Although Cascade Water Alliance is required to control and prevent the spread of Eurasian water milfoil in its Lake Tapps Reservoir, which it does, treatment of native aquatic plants is not Cascade’s responsibility, the company wrote in a release.
These native species provide important habitat to a variety of species including fish, aquatic invertebrates, and waterfowl.
Unfortunately, dense growth of non-native, and sometimes even native plant species, can also be detrimental to fish and wildlife.
There are aquatic plant management options for lakefront property owners at Lake Tapps to control nuisance aquatic weeds near docks and along shorelines that will not be addressed by Cascade Water Alliance’s ongoing Eurasian watermilfoil control program.
Property owners, however, must follow rules outlined in Washington Department of Fish and Wildlife’s (WDFW) Aquatic Plants and Fish: Rules for Aquatic Plant Removal and Control when addressing aquatic native plants , or apply to WDFW for Individual Hydraulic Project Approval (HPA) permit.
In addition, poorly maintained septic tanks that leak into lakes are widely known to result in increased nutrients in the waterway, and increase the likelihood on nuisance plant or algae blooms in the water. Keeping all hard surfaces as clean as possible also can significantly reduce nutrient input into the near shore areas.
Methods of removal, covered in detail in by WDFW rules, are summarized below. All methods must comply with technical provisions, including recommended dates of removal or control. For your convenience, Table 1 Permit Requirements for Aquatic Noxious Weed and Beneficial Plan Removal or Control is provided below.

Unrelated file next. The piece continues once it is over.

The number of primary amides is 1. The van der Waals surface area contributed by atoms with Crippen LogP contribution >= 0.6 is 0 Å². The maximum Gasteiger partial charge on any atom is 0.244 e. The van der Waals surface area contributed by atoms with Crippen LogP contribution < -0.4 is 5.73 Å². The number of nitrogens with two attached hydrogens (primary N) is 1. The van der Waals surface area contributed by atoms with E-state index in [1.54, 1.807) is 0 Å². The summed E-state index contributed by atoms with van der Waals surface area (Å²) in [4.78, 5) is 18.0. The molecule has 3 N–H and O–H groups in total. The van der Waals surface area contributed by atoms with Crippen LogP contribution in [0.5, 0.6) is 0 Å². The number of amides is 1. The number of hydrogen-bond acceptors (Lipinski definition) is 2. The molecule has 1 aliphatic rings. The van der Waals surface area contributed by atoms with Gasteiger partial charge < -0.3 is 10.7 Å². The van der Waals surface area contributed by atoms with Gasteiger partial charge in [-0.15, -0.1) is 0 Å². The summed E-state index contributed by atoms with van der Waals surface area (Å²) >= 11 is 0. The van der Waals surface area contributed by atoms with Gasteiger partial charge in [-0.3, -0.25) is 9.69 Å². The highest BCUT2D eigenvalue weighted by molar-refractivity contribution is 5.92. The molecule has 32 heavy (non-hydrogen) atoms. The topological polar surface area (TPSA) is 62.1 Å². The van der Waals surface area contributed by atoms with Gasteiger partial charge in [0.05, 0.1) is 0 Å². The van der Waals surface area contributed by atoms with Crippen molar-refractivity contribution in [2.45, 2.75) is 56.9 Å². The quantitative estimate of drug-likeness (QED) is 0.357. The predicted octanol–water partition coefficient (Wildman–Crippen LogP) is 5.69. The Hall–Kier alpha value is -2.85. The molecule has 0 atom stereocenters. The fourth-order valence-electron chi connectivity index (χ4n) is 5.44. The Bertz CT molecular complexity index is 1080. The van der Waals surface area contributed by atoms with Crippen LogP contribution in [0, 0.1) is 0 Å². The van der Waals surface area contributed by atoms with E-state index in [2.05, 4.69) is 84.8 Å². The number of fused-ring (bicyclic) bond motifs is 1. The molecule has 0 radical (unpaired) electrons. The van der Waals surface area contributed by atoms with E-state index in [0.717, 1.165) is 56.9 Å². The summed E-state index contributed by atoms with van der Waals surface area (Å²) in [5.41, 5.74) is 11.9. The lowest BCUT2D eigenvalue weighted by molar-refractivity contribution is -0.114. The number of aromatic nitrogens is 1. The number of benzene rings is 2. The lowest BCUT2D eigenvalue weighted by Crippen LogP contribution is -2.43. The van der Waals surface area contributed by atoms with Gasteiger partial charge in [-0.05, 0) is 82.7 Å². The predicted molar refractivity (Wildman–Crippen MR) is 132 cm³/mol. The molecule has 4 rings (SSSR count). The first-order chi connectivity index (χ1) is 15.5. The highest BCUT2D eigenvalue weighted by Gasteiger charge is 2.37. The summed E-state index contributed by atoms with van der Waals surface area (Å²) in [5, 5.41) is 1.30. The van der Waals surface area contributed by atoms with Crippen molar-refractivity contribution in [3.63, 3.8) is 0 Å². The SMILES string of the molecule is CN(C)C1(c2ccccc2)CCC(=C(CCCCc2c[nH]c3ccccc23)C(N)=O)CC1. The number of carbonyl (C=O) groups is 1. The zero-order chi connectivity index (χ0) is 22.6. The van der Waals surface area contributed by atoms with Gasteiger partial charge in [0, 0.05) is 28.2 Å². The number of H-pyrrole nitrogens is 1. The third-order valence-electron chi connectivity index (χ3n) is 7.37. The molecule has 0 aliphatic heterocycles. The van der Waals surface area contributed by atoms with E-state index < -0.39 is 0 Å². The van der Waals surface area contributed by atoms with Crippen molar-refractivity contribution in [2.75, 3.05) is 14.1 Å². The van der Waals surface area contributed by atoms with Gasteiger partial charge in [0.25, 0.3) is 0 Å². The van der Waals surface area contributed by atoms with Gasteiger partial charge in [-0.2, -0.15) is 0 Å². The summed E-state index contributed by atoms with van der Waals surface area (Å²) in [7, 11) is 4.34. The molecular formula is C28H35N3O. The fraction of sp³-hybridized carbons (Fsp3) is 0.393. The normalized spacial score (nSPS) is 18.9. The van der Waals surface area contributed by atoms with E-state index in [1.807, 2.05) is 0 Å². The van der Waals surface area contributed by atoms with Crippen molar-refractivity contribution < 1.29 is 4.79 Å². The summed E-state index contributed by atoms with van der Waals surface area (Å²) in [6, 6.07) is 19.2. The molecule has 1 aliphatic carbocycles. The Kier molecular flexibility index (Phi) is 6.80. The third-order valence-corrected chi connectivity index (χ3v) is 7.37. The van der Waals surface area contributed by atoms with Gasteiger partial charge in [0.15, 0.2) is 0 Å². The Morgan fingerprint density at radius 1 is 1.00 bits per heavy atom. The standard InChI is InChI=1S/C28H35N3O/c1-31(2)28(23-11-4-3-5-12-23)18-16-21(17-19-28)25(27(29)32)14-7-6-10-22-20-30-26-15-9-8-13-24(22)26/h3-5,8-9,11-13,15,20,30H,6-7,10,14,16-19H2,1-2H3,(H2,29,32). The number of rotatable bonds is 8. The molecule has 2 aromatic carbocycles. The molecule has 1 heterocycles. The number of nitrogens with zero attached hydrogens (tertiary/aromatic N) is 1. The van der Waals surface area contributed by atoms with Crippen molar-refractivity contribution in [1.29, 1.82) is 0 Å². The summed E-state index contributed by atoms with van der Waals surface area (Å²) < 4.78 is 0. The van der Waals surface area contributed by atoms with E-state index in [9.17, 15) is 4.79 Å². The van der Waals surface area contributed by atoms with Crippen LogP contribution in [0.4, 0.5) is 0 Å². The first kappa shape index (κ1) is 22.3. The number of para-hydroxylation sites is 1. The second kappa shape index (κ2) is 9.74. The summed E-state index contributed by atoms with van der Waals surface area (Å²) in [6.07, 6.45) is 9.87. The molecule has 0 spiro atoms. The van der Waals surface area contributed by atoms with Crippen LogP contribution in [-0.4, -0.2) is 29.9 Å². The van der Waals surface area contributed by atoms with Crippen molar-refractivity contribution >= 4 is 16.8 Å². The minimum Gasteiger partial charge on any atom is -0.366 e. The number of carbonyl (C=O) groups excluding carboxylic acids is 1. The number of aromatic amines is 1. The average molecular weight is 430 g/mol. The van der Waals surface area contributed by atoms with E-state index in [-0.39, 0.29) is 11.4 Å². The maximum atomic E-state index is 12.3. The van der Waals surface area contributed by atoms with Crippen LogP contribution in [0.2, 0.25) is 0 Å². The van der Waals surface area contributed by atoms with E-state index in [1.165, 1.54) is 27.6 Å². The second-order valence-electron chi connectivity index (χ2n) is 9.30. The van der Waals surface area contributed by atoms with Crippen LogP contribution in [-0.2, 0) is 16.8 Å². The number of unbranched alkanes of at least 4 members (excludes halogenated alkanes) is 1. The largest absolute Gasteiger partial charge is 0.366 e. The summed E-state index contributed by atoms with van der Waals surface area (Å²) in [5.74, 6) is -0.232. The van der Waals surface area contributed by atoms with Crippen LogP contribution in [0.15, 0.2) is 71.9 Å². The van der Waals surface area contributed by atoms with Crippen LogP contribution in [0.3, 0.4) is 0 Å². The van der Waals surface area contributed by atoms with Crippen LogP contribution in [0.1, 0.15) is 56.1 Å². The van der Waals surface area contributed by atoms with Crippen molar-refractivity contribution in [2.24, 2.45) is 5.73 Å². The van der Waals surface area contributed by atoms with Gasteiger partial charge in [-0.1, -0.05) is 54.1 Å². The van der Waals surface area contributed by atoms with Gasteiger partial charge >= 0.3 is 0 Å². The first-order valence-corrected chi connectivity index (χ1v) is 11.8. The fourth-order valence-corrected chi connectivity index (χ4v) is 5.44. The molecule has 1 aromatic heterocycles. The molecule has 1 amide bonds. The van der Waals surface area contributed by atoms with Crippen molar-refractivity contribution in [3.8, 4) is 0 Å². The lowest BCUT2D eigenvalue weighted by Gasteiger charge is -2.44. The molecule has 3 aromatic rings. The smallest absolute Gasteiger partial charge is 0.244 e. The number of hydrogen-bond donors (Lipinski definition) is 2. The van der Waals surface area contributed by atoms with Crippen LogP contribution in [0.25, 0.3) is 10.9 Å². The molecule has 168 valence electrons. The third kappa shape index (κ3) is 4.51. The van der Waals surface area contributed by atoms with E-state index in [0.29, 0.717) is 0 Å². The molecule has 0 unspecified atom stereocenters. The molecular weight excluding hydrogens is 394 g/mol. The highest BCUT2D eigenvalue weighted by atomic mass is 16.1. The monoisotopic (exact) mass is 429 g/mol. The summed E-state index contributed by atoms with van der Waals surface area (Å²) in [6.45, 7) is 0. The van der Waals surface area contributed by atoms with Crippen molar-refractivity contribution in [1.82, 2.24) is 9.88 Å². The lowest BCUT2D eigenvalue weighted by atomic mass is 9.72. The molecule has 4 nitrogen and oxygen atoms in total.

The pamphlet provides that recommended time for this work be done between July 16 and early August.
Removal of Aquatic Plants by Hand: Hand removal or control of aquatic plants can help eradicate an early infestation of aquatic noxious weeds and can be effective for small, confined areas. Removal by hand or hand held tools in very small sections or individually ensures the removal of stem and if possible root material.
Bottom Barriers and Screens: Bottom barriers or screens can help eradicate an early infestation of aquatic noxious weeds and are best used in small, confined areas where control of all plants is needed. The use of bottom barrier or screens involves synthetic or natural fiber material used to cover and kill plants growing on the bottom of a watercourse which are secured around the perimeter with sandbags or bags of pea gravel.
Weed Rolling: Weed rollers are best used when you need to control all aquatic plants.
Mechanical Harvesting and Cutting: Mechanical harvesting and cutting projects to control or remove both aquatic noxious weeds and aquatic beneficial plants involves using aquatic mechanical harvesters, which cut and collect aquatic plants, and mechanical cutters, which only cut aquatic plants.
Reduction or Elimination of Excess Nutrients: Like plants that grow in our yards on land, aquatic plants rely on nutrients in sediment for growth and survival, so homeowners should not contribute to the problem. Excessive use of lawn fertilizers with contents like nitrogen and phosphorous contribute to increased growth of aquatic plants and algae. Homeowners should look for lawn fertilizers with low amounts of these chemicals.
Other Permits May be Necessary
The Aquatic Plants and Fish pamphlet pertains only to WDFW’s administration of hydraulic projects regulated under the Revised Code of Washington (Chapter 77.55 RCW.)
It is residents’ responsibility to apply for and obtain additional permits or authorization from other government agencies, such as Bonney Lake, Pierce County or WDFW and Cascade that may be necessary for this project.
The Governor’s Office for Regulatory Innovation and Assistance (ORIA) can assist homeowners in determining their permit needs.